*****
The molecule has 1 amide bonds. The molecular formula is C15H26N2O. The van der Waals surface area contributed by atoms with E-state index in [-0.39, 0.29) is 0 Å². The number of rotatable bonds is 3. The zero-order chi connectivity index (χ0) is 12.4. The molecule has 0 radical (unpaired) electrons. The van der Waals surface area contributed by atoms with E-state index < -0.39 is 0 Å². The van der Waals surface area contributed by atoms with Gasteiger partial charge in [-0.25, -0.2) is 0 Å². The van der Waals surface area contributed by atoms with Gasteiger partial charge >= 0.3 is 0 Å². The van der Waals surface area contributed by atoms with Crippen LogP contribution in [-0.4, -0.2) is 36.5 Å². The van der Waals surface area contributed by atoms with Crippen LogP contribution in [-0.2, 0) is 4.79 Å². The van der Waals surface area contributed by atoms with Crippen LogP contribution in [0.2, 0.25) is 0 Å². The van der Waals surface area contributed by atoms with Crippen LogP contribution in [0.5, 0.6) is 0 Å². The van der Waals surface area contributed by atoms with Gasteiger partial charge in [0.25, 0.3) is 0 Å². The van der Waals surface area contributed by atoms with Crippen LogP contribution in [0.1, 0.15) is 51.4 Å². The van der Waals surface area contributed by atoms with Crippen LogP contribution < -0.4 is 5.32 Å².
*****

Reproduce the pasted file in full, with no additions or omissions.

The molecule has 1 amide bonds. The molecular formula is C15H26N2O. The van der Waals surface area contributed by atoms with E-state index in [-0.39, 0.29) is 0 Å². The number of rotatable bonds is 3. The zero-order chi connectivity index (χ0) is 12.4. The molecule has 0 radical (unpaired) electrons. The van der Waals surface area contributed by atoms with E-state index < -0.39 is 0 Å². The van der Waals surface area contributed by atoms with Gasteiger partial charge in [-0.25, -0.2) is 0 Å². The van der Waals surface area contributed by atoms with Gasteiger partial charge >= 0.3 is 0 Å². The van der Waals surface area contributed by atoms with Crippen LogP contribution in [-0.4, -0.2) is 36.5 Å². The van der Waals surface area contributed by atoms with Crippen LogP contribution in [-0.2, 0) is 4.79 Å². The van der Waals surface area contributed by atoms with Crippen LogP contribution in [0.2, 0.25) is 0 Å². The van der Waals surface area contributed by atoms with Crippen LogP contribution in [0.5, 0.6) is 0 Å². The van der Waals surface area contributed by atoms with Gasteiger partial charge in [0.25, 0.3) is 0 Å². The van der Waals surface area contributed by atoms with Crippen LogP contribution in [0.1, 0.15) is 51.4 Å². The van der Waals surface area contributed by atoms with Crippen LogP contribution < -0.4 is 5.32 Å².